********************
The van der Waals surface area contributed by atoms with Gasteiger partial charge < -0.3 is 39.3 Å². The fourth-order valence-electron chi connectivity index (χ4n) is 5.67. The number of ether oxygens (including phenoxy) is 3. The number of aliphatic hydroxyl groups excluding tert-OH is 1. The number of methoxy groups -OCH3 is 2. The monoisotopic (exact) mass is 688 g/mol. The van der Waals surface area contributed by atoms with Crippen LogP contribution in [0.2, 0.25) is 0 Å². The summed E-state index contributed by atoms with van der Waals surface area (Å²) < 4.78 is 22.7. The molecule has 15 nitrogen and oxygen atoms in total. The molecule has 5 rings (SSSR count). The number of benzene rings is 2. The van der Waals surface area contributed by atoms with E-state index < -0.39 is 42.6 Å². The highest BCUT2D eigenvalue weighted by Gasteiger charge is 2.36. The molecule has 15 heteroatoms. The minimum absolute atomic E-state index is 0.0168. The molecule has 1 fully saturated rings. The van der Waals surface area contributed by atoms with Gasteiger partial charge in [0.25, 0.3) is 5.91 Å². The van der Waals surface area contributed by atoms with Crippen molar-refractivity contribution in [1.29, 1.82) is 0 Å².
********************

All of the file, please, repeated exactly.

The van der Waals surface area contributed by atoms with Gasteiger partial charge < -0.3 is 39.3 Å². The fourth-order valence-electron chi connectivity index (χ4n) is 5.67. The number of ether oxygens (including phenoxy) is 3. The number of aliphatic hydroxyl groups excluding tert-OH is 1. The number of methoxy groups -OCH3 is 2. The monoisotopic (exact) mass is 688 g/mol. The van der Waals surface area contributed by atoms with Crippen LogP contribution in [0.2, 0.25) is 0 Å². The summed E-state index contributed by atoms with van der Waals surface area (Å²) < 4.78 is 22.7. The molecule has 15 nitrogen and oxygen atoms in total. The molecule has 5 rings (SSSR count). The number of benzene rings is 2. The van der Waals surface area contributed by atoms with E-state index < -0.39 is 42.6 Å². The highest BCUT2D eigenvalue weighted by Gasteiger charge is 2.36. The molecule has 15 heteroatoms. The minimum absolute atomic E-state index is 0.0168. The molecule has 1 fully saturated rings. The van der Waals surface area contributed by atoms with Gasteiger partial charge in [0.25, 0.3) is 5.91 Å². The van der Waals surface area contributed by atoms with Crippen molar-refractivity contribution in [1.29, 1.82) is 0 Å².